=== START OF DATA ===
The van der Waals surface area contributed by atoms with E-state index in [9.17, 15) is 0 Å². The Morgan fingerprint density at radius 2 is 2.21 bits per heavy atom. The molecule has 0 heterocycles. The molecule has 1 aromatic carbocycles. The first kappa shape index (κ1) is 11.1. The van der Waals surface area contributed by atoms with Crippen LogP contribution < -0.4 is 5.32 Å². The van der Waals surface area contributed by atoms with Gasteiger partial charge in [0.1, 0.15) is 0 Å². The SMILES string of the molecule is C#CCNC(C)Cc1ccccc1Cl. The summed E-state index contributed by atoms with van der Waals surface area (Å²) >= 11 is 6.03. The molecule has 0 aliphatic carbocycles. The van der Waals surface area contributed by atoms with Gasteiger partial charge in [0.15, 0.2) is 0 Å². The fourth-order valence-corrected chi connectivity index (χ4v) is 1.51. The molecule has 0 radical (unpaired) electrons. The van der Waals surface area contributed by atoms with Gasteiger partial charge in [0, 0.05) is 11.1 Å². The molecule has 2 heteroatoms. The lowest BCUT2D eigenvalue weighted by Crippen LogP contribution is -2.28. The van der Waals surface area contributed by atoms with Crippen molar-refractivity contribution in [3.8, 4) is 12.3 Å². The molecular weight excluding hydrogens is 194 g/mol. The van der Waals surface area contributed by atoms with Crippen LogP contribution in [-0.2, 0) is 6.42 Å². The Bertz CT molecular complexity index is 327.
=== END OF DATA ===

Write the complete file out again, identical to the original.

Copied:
The van der Waals surface area contributed by atoms with E-state index in [9.17, 15) is 0 Å². The Morgan fingerprint density at radius 2 is 2.21 bits per heavy atom. The molecule has 0 heterocycles. The molecule has 1 aromatic carbocycles. The first kappa shape index (κ1) is 11.1. The van der Waals surface area contributed by atoms with Crippen LogP contribution < -0.4 is 5.32 Å². The van der Waals surface area contributed by atoms with Gasteiger partial charge in [0.1, 0.15) is 0 Å². The SMILES string of the molecule is C#CCNC(C)Cc1ccccc1Cl. The summed E-state index contributed by atoms with van der Waals surface area (Å²) >= 11 is 6.03. The molecule has 0 aliphatic carbocycles. The van der Waals surface area contributed by atoms with Gasteiger partial charge in [0.15, 0.2) is 0 Å². The fourth-order valence-corrected chi connectivity index (χ4v) is 1.51. The molecule has 0 radical (unpaired) electrons. The van der Waals surface area contributed by atoms with Gasteiger partial charge in [0, 0.05) is 11.1 Å². The molecule has 2 heteroatoms. The lowest BCUT2D eigenvalue weighted by Crippen LogP contribution is -2.28. The van der Waals surface area contributed by atoms with Crippen molar-refractivity contribution in [3.8, 4) is 12.3 Å². The molecular weight excluding hydrogens is 194 g/mol. The van der Waals surface area contributed by atoms with Crippen LogP contribution in [-0.2, 0) is 6.42 Å². The Bertz CT molecular complexity index is 327.